I also added a notification which informs me about specific people going online (like my girlfriend ^^), here is the code example (that’s the simple version without error handling):

purple = dbus.Interface...
myid = # my ICQ/Jabber/... account id
contactid = # contact's ICQ/Jabber/... account id
myaccount = purple.PurpleAccountsFind(myid, '')
buddy = purple.PurpleFindBuddies(myaccount, contactid):
if purple.PurpleBuddyIsOnline(buddy[0]) == 1:
    print contactid, "is online"

Creating HTML Documents from Files with Wiki Syntax

I want to create some simple HTML documents with some basic layouting like heading, images and links. Writing pure HTML can be a slow and painful procedure. Usually I’m working with a lot of wikis, so I want to have a file were I can write my document using a common wiki syntax and generate HTML code from this wiki file afterwards.

There some good Perl wiki-to-html converters out there, but since I don’t want to install Perl on my Windows machine at my laboratory, I rather want to have something written in Python.

I found a nice parser and html converter for the Creole Wiki Syntax, it works well with Linux and Windows.

Unfortunately Creole is not the most powerful wiki syntax, I didn’t found out how to create a table of content yet and there are some other drawbacks. If someone knows a good wiki2html tool which doesn’t have tons of dependencies and runs fine under Windows, feel free to leave me a message.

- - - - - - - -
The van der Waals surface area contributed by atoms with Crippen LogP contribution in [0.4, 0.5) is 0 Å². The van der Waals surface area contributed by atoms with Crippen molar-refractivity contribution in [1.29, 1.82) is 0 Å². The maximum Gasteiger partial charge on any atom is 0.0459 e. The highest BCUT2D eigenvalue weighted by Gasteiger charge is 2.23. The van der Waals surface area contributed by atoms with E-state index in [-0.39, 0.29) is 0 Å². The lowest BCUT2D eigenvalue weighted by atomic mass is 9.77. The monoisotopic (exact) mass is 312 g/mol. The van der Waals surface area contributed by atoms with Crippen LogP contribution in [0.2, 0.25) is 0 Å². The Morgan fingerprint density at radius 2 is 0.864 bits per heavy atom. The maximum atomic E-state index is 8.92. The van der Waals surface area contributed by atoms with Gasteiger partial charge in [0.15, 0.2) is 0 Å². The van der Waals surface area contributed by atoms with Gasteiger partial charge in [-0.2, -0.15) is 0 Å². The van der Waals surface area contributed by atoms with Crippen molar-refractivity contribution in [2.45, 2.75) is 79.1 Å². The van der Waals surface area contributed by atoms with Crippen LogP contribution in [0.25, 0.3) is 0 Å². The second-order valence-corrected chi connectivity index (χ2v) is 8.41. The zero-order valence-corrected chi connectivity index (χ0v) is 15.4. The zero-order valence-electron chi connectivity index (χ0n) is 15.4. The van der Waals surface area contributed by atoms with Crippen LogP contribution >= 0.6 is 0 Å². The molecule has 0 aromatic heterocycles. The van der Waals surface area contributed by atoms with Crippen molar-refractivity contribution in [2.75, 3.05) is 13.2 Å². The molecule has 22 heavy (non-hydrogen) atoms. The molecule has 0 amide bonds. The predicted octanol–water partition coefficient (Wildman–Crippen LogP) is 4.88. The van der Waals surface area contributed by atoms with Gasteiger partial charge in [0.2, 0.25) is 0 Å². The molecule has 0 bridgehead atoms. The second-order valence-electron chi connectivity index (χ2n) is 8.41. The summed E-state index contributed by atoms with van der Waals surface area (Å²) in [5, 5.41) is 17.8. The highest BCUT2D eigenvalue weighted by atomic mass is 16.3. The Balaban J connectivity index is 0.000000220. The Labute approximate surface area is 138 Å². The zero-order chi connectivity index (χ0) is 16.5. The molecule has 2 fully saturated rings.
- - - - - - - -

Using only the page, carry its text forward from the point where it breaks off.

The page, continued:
Create New Classes With Python At Runtime

For a testing framework I want to create new classes in Python at runtime:

def mixIn(classname, parentclasses):
	if len(parentclasses) > 0:
		parents = map(lambda p:p.__name__, parentclasses)
		createclass = "class %s (%s):\n\tpass" % (classname, ",".join(parents))
	else:
		createclass = "class %s:\n\tpass" % classname
	exec createclass
	globals()[classname] = eval(classname)

This function creates a new class in the global namespace with the name classname inheriting from all classes in parentclasses, which is a list of strings.

Use the function like this:

class Foobar:
	def __init__(self, a):
		self.a = a
	def foo(self):
		return "foo" + str(self.a)

class Barfoo:
	def __init__(self, b, a):
		self.b = b
		self.a = a
	def bar(self):
		return "bar" + str(self.b) + str(self.a)